The Tango Underground Way

The same tango, but more free.

Almost uniquely amongst social dance styles, tango is often said to be as much about the environment, culture, music, and ambience of the time when it first emerged as it is about the dance. Tango venues around the world continue to adopt rules and practices that were conceived in 1920s and 30s Buenos Aires and exclusively play music from a simila era. If you walk into a milonga (a tango social event) in France, England, Spain, Argentina, or anywhere else you will recognise the layout and almost certainly know all the music.

How this happened is often disputed and there are many accounts of why tango evolved like this. But the 'traditions' in tango have become more important than the dance itself in many venues, and include everything from style of dress, layout of the room, the order the music is played, how to ask followers for a dance, steps and moves that are 'allowed', and much more.

This consistency and olde worlde charm works for a lot of people, especially the older generation who learned tango in venues like this, and there is no doubt that it helps to ensure a continuity of dancers over the years. But it also works against new people adopting the dance, as bright energetic twentysomethings are more likely to prefer lively modern music and something more akin to a club atmosphere than they would a stuffy hall with quiet scratchy music recorded in 1928 and no lighting.

But if you try to suggest that traditional venues modernise a bit and play different music occasionaly you get told 'this is the way' and nothing ever changes.

Some of us, however, think differently. Tango is a fantastically versatile dance that offers far more than you might expect. It helps your balance, your flexibility, keeps your mind active, and you can carry on learning and dancing far later in life than many other higher impact dances. But most of all it is fun, and we want to spread the tango joy as far as possible.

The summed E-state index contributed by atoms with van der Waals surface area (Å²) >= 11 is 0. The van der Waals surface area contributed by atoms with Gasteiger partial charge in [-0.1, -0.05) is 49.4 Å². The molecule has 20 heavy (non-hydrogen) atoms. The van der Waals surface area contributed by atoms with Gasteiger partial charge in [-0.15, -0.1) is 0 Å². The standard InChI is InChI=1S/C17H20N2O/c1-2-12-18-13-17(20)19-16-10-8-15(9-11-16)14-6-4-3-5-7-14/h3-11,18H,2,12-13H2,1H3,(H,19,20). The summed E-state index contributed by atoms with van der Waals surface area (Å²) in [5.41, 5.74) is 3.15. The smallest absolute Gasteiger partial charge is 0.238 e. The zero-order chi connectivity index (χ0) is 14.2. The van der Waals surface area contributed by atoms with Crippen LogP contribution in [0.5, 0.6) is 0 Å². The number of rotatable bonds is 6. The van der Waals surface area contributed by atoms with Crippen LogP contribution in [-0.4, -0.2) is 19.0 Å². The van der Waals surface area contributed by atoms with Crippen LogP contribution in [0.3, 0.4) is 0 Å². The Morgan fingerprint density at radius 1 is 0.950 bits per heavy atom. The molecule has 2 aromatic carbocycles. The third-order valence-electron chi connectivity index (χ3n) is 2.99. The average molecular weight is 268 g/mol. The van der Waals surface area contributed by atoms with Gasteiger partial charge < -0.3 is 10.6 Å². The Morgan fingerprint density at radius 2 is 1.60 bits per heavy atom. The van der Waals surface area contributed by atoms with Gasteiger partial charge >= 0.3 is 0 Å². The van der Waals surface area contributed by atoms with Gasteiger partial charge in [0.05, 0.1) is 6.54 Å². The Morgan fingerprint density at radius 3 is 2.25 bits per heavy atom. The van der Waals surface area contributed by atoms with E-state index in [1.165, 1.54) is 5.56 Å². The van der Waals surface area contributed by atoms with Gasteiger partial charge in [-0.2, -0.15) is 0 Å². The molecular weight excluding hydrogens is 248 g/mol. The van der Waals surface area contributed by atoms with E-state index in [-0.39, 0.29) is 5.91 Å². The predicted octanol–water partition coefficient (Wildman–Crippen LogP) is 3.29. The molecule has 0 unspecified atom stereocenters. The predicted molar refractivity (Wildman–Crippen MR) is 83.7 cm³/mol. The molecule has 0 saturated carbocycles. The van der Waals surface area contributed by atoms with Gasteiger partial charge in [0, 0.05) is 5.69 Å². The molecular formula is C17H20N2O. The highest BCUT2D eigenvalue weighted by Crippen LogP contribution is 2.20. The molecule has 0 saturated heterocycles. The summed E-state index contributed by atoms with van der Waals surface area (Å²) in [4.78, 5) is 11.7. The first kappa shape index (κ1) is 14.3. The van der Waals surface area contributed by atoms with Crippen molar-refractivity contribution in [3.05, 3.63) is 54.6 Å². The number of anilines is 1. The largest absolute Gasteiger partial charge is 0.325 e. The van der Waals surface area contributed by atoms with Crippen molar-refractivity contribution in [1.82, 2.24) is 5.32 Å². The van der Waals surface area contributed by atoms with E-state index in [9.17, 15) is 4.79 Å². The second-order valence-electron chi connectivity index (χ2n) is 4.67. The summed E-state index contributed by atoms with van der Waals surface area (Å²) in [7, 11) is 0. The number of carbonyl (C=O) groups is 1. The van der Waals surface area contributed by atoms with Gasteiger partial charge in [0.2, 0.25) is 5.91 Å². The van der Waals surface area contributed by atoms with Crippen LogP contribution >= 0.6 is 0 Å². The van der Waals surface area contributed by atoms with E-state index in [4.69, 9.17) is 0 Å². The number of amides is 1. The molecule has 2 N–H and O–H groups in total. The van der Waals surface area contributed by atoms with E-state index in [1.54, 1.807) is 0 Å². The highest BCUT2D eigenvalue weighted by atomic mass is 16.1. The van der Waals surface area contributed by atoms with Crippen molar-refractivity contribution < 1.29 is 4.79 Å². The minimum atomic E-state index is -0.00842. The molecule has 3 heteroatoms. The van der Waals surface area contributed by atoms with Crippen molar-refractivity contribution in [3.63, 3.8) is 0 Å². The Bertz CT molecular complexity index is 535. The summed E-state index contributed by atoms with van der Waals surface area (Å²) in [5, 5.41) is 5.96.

We are not advocating the ending of all the traditional venues. They have a solid place in tango history and a huge cultural impact on how the dance was formed. But we are advocating that there needs to be another option or tango will eventually fade away.

The Difference

If you know tango and know some of the terminology in use at classes and social events then the following will be familiar to you. If not, and you have come to this page wanting to learn about Tango then there are links and notes to help you understand.

- At our classes and events we focus on the dance itself, not the rules and 'traditions' that can sometimes go with it.

- There are no cabeceos or miradas required at our social dances. If you want to dance with someone then go and ask them. And yes, that applies to both leaders and followers!

- We may play music in tandas if that is how we like to organise things, but there are no cortinas to break up the flow of the social event. Deliberately playing music that is intended to clear the dance floor is the opposite of what a social dance is all about.

- We dance to have fun, not to fulfil some sort of ancient destiny.

- Tango is a flexible improvised dance based on technique and communication. It is not inextricably linked to a particular type of music and can be danced to almost anything.

- At our social dances we play music that might also work for other dance styles. If you know one of those styles (e.g. blues or swing) then you are more than welcome to dance that too. Just be aware of dancefloor etiquette and don't become a hazard.

And that's it!

Tango evolved in the late 19th and early 20th century in the region around the Rio de la Plata in Argentina and Uruguay. Visitors to Buenos Aires and Montevideo brought elements of tango back to Europe and North America, and this became what we now know as ballroom tango. It was not until the late 1960s and early 1970s that the tango we know now started to come back to Europe.

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